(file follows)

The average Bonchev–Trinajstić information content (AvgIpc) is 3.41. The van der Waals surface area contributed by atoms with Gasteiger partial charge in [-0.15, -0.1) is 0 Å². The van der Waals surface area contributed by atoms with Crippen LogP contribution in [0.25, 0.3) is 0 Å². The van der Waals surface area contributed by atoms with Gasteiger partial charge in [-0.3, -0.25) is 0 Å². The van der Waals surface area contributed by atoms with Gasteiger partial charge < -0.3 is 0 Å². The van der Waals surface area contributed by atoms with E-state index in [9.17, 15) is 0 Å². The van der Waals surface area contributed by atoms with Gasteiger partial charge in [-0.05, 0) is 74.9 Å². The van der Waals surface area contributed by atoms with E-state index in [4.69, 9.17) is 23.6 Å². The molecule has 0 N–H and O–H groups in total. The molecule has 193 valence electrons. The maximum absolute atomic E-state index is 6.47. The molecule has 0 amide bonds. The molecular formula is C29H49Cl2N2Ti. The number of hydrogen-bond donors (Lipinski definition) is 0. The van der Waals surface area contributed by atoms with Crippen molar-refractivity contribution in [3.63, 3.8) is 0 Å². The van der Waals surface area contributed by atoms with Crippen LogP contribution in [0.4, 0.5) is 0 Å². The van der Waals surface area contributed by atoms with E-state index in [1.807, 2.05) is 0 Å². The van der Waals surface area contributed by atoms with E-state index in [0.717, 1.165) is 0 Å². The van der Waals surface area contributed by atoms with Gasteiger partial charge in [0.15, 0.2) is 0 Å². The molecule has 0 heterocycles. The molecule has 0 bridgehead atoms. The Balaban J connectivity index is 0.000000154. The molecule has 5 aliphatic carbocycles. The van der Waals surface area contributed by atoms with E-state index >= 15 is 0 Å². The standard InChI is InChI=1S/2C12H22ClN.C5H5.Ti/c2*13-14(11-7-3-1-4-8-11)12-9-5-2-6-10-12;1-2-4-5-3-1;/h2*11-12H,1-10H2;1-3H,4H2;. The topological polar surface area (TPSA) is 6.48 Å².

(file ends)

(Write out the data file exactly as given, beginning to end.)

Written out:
The average Bonchev–Trinajstić information content (AvgIpc) is 3.41. The van der Waals surface area contributed by atoms with Gasteiger partial charge in [-0.15, -0.1) is 0 Å². The van der Waals surface area contributed by atoms with Crippen LogP contribution in [0.25, 0.3) is 0 Å². The van der Waals surface area contributed by atoms with Gasteiger partial charge in [-0.3, -0.25) is 0 Å². The van der Waals surface area contributed by atoms with Gasteiger partial charge < -0.3 is 0 Å². The van der Waals surface area contributed by atoms with E-state index in [9.17, 15) is 0 Å². The van der Waals surface area contributed by atoms with Gasteiger partial charge in [-0.05, 0) is 74.9 Å². The van der Waals surface area contributed by atoms with E-state index in [4.69, 9.17) is 23.6 Å². The molecule has 0 N–H and O–H groups in total. The molecule has 193 valence electrons. The maximum absolute atomic E-state index is 6.47. The molecule has 0 amide bonds. The molecular formula is C29H49Cl2N2Ti. The number of hydrogen-bond donors (Lipinski definition) is 0. The van der Waals surface area contributed by atoms with Crippen molar-refractivity contribution in [3.63, 3.8) is 0 Å². The van der Waals surface area contributed by atoms with Crippen LogP contribution in [0.4, 0.5) is 0 Å². The van der Waals surface area contributed by atoms with E-state index in [1.807, 2.05) is 0 Å². The van der Waals surface area contributed by atoms with E-state index in [0.717, 1.165) is 0 Å². The van der Waals surface area contributed by atoms with Gasteiger partial charge in [0.15, 0.2) is 0 Å². The molecule has 0 heterocycles. The molecule has 0 bridgehead atoms. The Balaban J connectivity index is 0.000000154. The molecule has 5 aliphatic carbocycles. The van der Waals surface area contributed by atoms with E-state index >= 15 is 0 Å². The standard InChI is InChI=1S/2C12H22ClN.C5H5.Ti/c2*13-14(11-7-3-1-4-8-11)12-9-5-2-6-10-12;1-2-4-5-3-1;/h2*11-12H,1-10H2;1-3H,4H2;. The topological polar surface area (TPSA) is 6.48 Å².